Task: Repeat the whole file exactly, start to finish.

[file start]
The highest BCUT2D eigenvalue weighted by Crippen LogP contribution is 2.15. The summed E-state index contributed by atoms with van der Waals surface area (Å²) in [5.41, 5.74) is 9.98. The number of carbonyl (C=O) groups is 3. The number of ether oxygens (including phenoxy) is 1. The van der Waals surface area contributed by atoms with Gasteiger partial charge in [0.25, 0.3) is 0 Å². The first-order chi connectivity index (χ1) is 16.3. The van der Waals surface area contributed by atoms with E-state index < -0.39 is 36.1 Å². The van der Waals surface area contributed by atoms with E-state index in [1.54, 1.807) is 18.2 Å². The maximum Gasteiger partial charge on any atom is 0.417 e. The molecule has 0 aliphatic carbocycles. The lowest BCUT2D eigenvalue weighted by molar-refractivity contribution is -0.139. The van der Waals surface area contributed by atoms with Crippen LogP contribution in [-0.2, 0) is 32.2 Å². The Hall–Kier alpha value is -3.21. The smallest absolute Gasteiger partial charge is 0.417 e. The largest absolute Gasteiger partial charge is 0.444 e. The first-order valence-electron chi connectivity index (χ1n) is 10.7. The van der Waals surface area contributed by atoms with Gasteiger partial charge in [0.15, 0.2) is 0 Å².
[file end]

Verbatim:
The highest BCUT2D eigenvalue weighted by Crippen LogP contribution is 2.15. The summed E-state index contributed by atoms with van der Waals surface area (Å²) in [5.41, 5.74) is 9.98. The number of carbonyl (C=O) groups is 3. The number of ether oxygens (including phenoxy) is 1. The van der Waals surface area contributed by atoms with Gasteiger partial charge in [0.25, 0.3) is 0 Å². The first-order chi connectivity index (χ1) is 16.3. The van der Waals surface area contributed by atoms with E-state index < -0.39 is 36.1 Å². The van der Waals surface area contributed by atoms with E-state index in [1.54, 1.807) is 18.2 Å². The maximum Gasteiger partial charge on any atom is 0.417 e. The molecule has 0 aliphatic carbocycles. The lowest BCUT2D eigenvalue weighted by molar-refractivity contribution is -0.139. The van der Waals surface area contributed by atoms with Crippen LogP contribution in [-0.2, 0) is 32.2 Å². The Hall–Kier alpha value is -3.21. The smallest absolute Gasteiger partial charge is 0.417 e. The largest absolute Gasteiger partial charge is 0.444 e. The first-order valence-electron chi connectivity index (χ1n) is 10.7. The van der Waals surface area contributed by atoms with Gasteiger partial charge in [0.15, 0.2) is 0 Å².